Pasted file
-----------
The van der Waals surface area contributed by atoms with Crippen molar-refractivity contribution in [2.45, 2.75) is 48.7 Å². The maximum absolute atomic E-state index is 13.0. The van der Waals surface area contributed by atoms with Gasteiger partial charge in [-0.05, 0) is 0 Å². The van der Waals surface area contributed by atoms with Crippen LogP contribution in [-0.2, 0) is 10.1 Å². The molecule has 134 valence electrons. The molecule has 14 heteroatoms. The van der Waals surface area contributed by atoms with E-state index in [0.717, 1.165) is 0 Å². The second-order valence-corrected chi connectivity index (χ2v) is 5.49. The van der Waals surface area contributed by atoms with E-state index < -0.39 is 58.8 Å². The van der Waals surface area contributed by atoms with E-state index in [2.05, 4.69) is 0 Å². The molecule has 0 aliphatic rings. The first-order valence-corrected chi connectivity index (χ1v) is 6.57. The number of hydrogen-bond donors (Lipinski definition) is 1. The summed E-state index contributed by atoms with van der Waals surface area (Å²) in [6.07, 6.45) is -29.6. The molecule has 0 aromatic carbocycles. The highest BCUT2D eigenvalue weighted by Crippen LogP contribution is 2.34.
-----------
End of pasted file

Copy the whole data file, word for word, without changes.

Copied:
The van der Waals surface area contributed by atoms with Crippen molar-refractivity contribution in [2.45, 2.75) is 48.7 Å². The maximum absolute atomic E-state index is 13.0. The van der Waals surface area contributed by atoms with Gasteiger partial charge in [-0.05, 0) is 0 Å². The van der Waals surface area contributed by atoms with Crippen LogP contribution in [-0.2, 0) is 10.1 Å². The molecule has 134 valence electrons. The molecule has 14 heteroatoms. The van der Waals surface area contributed by atoms with E-state index in [0.717, 1.165) is 0 Å². The second-order valence-corrected chi connectivity index (χ2v) is 5.49. The van der Waals surface area contributed by atoms with E-state index < -0.39 is 58.8 Å². The van der Waals surface area contributed by atoms with E-state index in [2.05, 4.69) is 0 Å². The molecule has 0 aliphatic rings. The first-order valence-corrected chi connectivity index (χ1v) is 6.57. The number of hydrogen-bond donors (Lipinski definition) is 1. The summed E-state index contributed by atoms with van der Waals surface area (Å²) in [6.07, 6.45) is -29.6. The molecule has 0 aromatic carbocycles. The highest BCUT2D eigenvalue weighted by Crippen LogP contribution is 2.34.